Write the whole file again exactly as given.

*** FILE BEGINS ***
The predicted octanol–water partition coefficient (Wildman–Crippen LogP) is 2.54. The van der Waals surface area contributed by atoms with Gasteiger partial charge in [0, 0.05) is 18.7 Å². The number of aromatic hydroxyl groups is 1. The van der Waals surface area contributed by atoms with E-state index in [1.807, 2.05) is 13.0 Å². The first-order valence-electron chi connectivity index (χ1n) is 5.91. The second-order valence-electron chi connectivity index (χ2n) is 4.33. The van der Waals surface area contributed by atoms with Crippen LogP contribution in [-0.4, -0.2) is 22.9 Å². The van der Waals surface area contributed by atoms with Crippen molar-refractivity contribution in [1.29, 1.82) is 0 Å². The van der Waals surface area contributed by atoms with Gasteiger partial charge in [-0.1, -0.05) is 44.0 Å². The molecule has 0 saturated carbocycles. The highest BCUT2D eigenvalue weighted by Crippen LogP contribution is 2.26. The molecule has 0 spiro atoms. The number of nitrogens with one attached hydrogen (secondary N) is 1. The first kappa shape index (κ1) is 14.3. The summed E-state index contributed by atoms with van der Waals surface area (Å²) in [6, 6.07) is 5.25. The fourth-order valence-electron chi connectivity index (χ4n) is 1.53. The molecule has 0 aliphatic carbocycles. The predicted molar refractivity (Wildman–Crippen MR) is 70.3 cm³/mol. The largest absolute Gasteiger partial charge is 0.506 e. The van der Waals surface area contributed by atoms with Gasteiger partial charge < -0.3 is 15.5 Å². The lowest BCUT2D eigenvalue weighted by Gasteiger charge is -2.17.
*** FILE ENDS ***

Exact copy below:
The predicted octanol–water partition coefficient (Wildman–Crippen LogP) is 2.54. The van der Waals surface area contributed by atoms with Gasteiger partial charge in [0, 0.05) is 18.7 Å². The number of aromatic hydroxyl groups is 1. The van der Waals surface area contributed by atoms with E-state index in [1.807, 2.05) is 13.0 Å². The first-order valence-electron chi connectivity index (χ1n) is 5.91. The second-order valence-electron chi connectivity index (χ2n) is 4.33. The van der Waals surface area contributed by atoms with Crippen LogP contribution in [-0.4, -0.2) is 22.9 Å². The van der Waals surface area contributed by atoms with Crippen molar-refractivity contribution in [1.29, 1.82) is 0 Å². The van der Waals surface area contributed by atoms with Gasteiger partial charge in [-0.1, -0.05) is 44.0 Å². The molecule has 0 saturated carbocycles. The highest BCUT2D eigenvalue weighted by Crippen LogP contribution is 2.26. The molecule has 0 spiro atoms. The number of nitrogens with one attached hydrogen (secondary N) is 1. The first kappa shape index (κ1) is 14.3. The summed E-state index contributed by atoms with van der Waals surface area (Å²) in [6, 6.07) is 5.25. The fourth-order valence-electron chi connectivity index (χ4n) is 1.53. The molecule has 0 aliphatic carbocycles. The predicted molar refractivity (Wildman–Crippen MR) is 70.3 cm³/mol. The largest absolute Gasteiger partial charge is 0.506 e. The van der Waals surface area contributed by atoms with Gasteiger partial charge < -0.3 is 15.5 Å². The lowest BCUT2D eigenvalue weighted by Gasteiger charge is -2.17.